Precis: Holiness is the traditional translation of the Hebrew word Kedusha, but that does not convey much. Celebration says a whole lot more.
It is true that Rashi says that Kedusha has got to do with separation. But separation is not an ideal; Unification is an ideal, in fact our greatest ideal.
In his statement, Rashi is merely pointing us to the first stage of the process of Kedusha. He is by no means defining Kedusha. What he is saying is, if you want to achieve Kedusha, here is the way you have to go about it: First of all you need separation, because separation from everything unworthy is a necessary early stage in the process of unification. Unification with God.
The word Kedusha appears in the Tora hundreds of times, in one form or another. Instead of Holiness, try understanding it as Celebration – anything that tends to enhance the intensity of life. The Tora is telling us again and again: By separating ourselves from the extraneous dross, we are able to achieve a golden intensity of existence.
For example, the concept of Kedusha is applied to the process of Marriage. The woman becomes Mekudeshet. But the point is not to ‘separate’ the woman from all other women and all other men – though of course that separation is an essential stage of the process. The point is to celebrate that one particular and special woman. When you (the man, in this case) do this, you intensify the meaning of both your lives, thus bringing joy and pleasure to the wife, the husband, and God. All of that is called Kedusha.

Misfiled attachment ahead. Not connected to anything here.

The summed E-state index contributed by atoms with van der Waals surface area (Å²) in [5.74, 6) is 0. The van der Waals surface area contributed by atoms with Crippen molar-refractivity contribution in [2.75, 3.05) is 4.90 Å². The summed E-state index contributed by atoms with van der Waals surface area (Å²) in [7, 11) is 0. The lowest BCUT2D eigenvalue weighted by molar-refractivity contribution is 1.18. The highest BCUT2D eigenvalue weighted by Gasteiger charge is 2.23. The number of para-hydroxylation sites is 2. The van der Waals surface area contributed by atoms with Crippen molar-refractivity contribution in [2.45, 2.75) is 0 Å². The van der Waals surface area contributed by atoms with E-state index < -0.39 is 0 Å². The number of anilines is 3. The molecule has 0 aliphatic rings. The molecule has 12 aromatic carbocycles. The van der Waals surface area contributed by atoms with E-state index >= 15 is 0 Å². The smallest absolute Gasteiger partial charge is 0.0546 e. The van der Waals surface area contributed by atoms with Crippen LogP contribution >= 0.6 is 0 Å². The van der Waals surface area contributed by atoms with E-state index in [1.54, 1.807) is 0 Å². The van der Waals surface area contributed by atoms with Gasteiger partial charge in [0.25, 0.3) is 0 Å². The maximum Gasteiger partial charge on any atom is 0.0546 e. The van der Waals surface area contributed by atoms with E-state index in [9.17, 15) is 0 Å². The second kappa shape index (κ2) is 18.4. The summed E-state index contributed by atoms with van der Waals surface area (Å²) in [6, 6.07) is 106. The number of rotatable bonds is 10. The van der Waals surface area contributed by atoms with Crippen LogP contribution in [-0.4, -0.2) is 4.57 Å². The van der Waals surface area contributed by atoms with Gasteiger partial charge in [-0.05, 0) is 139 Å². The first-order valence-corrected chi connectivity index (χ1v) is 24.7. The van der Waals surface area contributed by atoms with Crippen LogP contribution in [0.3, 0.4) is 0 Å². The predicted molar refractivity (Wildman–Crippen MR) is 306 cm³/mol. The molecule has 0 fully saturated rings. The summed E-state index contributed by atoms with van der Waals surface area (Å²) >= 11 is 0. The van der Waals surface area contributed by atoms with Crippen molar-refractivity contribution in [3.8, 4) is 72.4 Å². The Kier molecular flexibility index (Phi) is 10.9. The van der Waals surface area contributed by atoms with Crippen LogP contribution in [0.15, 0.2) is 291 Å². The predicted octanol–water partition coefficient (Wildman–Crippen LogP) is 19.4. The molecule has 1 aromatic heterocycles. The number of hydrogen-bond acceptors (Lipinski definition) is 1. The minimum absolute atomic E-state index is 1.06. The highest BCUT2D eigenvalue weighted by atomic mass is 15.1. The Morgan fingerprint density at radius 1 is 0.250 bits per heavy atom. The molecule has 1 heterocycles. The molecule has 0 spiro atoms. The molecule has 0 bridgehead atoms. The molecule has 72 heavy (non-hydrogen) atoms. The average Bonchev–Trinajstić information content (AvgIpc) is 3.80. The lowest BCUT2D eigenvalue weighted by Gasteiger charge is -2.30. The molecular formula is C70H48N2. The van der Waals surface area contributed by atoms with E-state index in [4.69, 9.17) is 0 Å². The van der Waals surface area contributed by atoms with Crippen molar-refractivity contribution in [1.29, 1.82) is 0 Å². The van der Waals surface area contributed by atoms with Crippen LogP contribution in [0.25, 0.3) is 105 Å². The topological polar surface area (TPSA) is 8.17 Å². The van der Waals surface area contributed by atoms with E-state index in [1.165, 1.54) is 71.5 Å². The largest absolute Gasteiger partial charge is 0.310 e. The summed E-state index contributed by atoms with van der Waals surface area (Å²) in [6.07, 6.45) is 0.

In a similar way the concept of Kedusha is applied to Time. When we separate Shabbat and Hagim [festivals] from routine time, we celebrate time and celebrate life. That is called Kedusha.
To be Kadosh is to experience your life in its most intense form.
It seems that for Rav Kook, the essence of life, the governing principle, is defined to be Oneg [pleasure]; the exquisite and intense pleasure of being close to God. Kedusha then, for Rav Kook, is defined as: “Doing all you can to separate yourself from anything that interferes with the pleasure that you experience in being close to God”.
Rashi is one of the most important Jewish sages. He lived about nine hundred years ago. He wrote monumental commentaries on the Bible and the Talmud, as well as many other works.
The thing about Rashi is that he usually sticks to a minimum of words, but is enormously subtle in everything that he writes. In short, you need to be very careful before taking what he says at merely surface value. He is usually packing whole worlds of meaning into the few words that he offers you.
The result of this is that, if you pay attention closely enough, the living personality of Rashi looms ever greater as you consider his words. You get the strange feeling that he is actually with you in the room. You often have to grin or smile when it suddenly hits you that his words mean much more than you originally thought. You marvel at his self-restraint at not elaborating at length everything that he knows. But you are very grateful for that – because it leaves you space in which to grow. And allows Rashi himself to grow more and more as a close friend and important figure in your life.
Of course, the reputation of Rashi could not be higher. But Rashi has suffered at the hand of careless or slightly arrogant scribes who copied his manuscripts, and thought it might be helpful to add a few words or phrases in order to help ‘explain’ to the reader what Rashi meant. Every time they did that, they wrecked his meaning.
Luckily, these days there are scientific editions of Rashi’s commentaries, which have made comprehensive efforts, working with early manuscripts, to get back as far as humanly possible to the original text. If you want to study Rashi, you should make a point of doing so exclusively from these editions of his commentaries.
The comment by Rashi about Kedusha, alluded to at the beginning of my post, is Rashi on vaYikra [the book of Leviticus] Chapter 19, Verse 2.